It’s nearly impossible to go through many years of life without some form of tooth pain, sensitivity or discomfort. Eating a hard piece of food, chewing ice or another frozen item, falling and hitting your jaw or teeth, decay or periodontal disease—things can happen everyday that cause short or long-term tooth pain.
When is tooth pain and sensitivity normal, and when is it a sign that you might need a root canal?
Only your dentist or endodontist can confirm whether you actually need a root canal. But this list of five signs you might need a root canal may help determine whether it’s time to set up an appointment with your dentist for a closer look.
1. Serious tooth pain when you are eating or putting pressure on the tooth area.
This is the most common symptom of a tooth that needs a root canal. The type of pain that may indicate it’s time for a root canal can be caused by pressure or “tapping” on the tooth. It can feel like the pain is throbbing, like a heartbeat. The pain may continue on and off throughout the day.
2. Tender or swollen gums near the area of tooth pain.
Tender or swollen gums can be an indicator of an infection. An active infection inside the tooth requires root canal treatment. If you’re noticing ongoing tenderness or swollen gums near a tooth that is experiencing pain, your dentist will want to determine whether an infection is coming from your tooth.
3. Pain or sensitivity to hot or cold that remains after the hot or cold source has been removed.
Some sensitivity to hot or cold temperatures can be normal for most teeth. However, if the sensitivity is new or increased, or if the sensitivity doesn’t improve once the stimulus has been removed, it may be an indication the nerve in your tooth has begun to die. If your dentist diagnoses this, root canal therapy offers the only opportunity to keep your tooth.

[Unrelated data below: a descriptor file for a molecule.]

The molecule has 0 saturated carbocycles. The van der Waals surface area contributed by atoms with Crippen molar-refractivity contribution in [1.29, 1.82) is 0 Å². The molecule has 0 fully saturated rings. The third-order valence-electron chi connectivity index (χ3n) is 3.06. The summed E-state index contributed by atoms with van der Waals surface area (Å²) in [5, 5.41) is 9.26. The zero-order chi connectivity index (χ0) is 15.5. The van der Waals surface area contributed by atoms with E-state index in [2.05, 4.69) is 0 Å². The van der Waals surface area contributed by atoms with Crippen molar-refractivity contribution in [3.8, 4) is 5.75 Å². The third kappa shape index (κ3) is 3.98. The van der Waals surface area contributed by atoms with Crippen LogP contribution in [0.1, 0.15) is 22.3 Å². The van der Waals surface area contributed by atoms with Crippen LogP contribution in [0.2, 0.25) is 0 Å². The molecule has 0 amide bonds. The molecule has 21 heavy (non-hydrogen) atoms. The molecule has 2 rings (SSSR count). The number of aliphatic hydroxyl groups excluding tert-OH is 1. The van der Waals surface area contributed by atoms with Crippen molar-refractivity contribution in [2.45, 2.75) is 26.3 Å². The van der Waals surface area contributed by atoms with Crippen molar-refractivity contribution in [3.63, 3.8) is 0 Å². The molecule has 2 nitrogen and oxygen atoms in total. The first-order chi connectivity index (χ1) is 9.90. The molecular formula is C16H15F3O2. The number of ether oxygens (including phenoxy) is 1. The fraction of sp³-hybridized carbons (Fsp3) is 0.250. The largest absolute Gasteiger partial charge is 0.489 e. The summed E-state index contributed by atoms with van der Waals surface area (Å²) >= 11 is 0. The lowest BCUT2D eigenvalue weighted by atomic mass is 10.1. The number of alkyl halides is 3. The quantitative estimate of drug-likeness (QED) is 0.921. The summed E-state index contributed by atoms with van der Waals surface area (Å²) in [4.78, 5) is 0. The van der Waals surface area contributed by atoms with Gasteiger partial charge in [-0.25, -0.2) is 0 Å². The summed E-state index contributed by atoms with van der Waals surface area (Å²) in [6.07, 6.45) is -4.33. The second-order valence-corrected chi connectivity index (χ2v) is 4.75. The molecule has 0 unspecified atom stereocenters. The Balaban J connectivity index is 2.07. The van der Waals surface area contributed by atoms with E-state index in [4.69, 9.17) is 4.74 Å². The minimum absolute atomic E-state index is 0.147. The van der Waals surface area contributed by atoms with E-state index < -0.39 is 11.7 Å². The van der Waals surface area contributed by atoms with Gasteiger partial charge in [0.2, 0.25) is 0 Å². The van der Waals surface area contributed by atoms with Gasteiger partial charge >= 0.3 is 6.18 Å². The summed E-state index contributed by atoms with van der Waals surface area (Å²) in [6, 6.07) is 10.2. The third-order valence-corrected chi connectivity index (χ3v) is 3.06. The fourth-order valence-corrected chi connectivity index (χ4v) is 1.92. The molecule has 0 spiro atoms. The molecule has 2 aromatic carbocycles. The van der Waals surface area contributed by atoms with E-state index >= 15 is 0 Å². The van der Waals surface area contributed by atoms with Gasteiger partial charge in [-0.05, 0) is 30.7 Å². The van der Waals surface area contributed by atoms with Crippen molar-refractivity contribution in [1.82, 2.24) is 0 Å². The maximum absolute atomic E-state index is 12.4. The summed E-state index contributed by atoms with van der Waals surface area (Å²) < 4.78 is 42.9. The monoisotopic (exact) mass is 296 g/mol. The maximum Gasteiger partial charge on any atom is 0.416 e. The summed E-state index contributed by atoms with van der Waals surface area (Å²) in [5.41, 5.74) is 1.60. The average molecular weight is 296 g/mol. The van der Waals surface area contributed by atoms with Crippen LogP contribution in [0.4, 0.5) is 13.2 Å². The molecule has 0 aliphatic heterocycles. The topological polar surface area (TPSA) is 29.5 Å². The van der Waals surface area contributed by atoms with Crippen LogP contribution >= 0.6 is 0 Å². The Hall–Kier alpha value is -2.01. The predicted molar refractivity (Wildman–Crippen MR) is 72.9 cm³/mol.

4. A small bump on the gums near the painful area.
Much like swollen or tender gums, if you notice a bump on your gums, often with a pimple-like head, it may be an indication of an infection in your tooth or gums. Often called a “gum boil,” these bumps are your body’s way to vent off pressure from a dental infection. Unfortunately, if the infection originates from inside your tooth, a root canal will be necessary.
5. Darkening of the tooth
While dark teeth are not always an indication of root damage, one tooth that is significantly darker than the others is often a first telltale symptom that will queue your dentist to take a closer look and examine to see if the root of your tooth may be damaged or the nerve is dying. This can be caused by trauma to the tooth, such as a hard fall or knock on the tooth, and may take years to fully darken. Many times, the darkened tooth doesn’t have any pain, but may still require a root canal to prevent future pain or damage to the tooth or surrounding bone. .
These five signs are not always indications you need endodontic treatment (root canal). But if you’re experiencing any of these symptoms are aren’t sure what to do next, it’s best to schedule an appointment with your ge dentist to determine if a root canal is necessary to return your teeth and gums to better health. If your dentist determines you need endodontic care, we’d love to see you here to take care of the issue and get you back to feeling great.